I have been a support of Stella Maris, the Apostleship of the Sea for a number of years now. My connection with the charity is a family one and stems from two quite separate elements of family history.
Firstly, my family is connected with one of the founders of Stella Maris, Peter Anson. Amongst his many accomplishments, he was a prolific author and talented artist. In 1934, Peter determined to tour England and Scotland in a horse-drawn caravan and advertised for a farrier to accompany him and to look after the horses. The successful applicant for this role (from 200 who applied) was my great-uncle, Anthony Rowe, the brother of my paternal grandmother. Beginning their journey at St Augustine’s Datchet (where my father went to school and where two of Anthony’s brothers were priests and taught) on Ash Wednesday 1934, they travelled through England into Scotland, turning around at Fort William to begin their journey south. Two books emerged from this journey:
“The Caravan Pilgrim” by Peter Anson and “The Brown Caravan – A Yorkshire Tyke’s Wanderings in the South” by Anthony Rowe (with illustrations by Peter Anson).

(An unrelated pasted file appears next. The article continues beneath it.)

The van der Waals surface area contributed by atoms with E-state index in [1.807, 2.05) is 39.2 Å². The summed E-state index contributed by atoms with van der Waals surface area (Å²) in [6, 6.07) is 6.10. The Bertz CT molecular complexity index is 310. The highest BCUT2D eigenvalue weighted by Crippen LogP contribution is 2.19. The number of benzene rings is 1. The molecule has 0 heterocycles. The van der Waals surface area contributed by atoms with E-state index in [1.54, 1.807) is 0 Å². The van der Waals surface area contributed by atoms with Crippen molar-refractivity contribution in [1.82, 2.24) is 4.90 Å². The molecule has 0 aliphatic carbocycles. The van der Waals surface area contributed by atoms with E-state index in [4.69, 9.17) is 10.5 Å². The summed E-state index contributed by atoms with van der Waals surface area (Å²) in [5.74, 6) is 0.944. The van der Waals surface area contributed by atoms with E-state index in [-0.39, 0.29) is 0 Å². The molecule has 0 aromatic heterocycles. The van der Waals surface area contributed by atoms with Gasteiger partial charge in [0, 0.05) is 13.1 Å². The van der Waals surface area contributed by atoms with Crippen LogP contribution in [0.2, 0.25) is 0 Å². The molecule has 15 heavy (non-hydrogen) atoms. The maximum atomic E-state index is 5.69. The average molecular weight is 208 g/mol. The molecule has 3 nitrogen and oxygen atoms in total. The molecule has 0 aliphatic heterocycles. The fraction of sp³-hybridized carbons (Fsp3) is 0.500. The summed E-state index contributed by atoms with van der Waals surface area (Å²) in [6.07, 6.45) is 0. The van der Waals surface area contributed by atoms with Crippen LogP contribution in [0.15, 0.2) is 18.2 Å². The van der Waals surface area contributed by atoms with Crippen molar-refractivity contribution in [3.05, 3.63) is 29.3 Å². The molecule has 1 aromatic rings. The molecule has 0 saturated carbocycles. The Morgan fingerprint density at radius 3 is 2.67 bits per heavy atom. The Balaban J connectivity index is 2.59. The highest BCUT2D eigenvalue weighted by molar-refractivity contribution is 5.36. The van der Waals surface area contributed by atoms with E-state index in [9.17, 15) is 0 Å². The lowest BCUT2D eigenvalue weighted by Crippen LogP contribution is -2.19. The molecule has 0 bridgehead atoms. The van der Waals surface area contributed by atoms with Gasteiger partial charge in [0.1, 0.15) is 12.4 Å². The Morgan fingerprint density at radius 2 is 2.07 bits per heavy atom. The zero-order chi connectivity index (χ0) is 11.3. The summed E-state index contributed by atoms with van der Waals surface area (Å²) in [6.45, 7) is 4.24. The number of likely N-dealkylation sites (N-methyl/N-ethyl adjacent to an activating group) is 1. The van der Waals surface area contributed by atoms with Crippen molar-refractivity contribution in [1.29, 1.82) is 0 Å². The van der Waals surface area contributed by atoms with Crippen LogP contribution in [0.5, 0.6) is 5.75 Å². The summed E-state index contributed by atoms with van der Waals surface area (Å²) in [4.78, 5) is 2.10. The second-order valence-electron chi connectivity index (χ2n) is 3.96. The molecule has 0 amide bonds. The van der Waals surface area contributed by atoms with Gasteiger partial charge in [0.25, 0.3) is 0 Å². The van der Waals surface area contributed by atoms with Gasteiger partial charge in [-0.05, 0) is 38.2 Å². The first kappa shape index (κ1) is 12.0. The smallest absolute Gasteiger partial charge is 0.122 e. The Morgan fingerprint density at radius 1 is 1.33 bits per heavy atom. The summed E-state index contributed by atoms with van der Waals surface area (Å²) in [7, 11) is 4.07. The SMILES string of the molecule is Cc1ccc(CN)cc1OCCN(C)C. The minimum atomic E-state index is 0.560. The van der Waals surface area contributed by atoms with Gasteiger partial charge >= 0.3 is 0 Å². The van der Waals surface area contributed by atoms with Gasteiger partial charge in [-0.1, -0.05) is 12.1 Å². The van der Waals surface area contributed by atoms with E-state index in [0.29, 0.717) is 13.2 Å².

As you might imagine, Anthony is something of a legend in my family and from an early age I was keen to learn more about Peter Anson. Doing so led me, in part, to Stella Maris.
The other connection is closer to home. My paternal grandfather was a ship’s engineer
and worked on and around the Tyne. My
father developed an interest in ships and seafaring which has lasted throughout
his life. My formative years were spent
in Preston, Lancashire which at the time had a thriving dock. My father’s interest in ships led to he and I
spending many Saturday mornings watching the various ships arrive and unload,
load and leave and – from time to time – accepting invitations to board ships
and visit the captain in his cabin. My
father’s principal hobby is marine vexilology – the study of the flag and
funnel insignia of ships and shipping companies – and in his prime was
corresponding around the world in connection with his hobby. He still possesses one of the world’s largest
collections of ship’s flags and funnels and has himself been published on this
“Survey Of Mercantile Houseflags & Funnels” by J.L.Loughran (1979).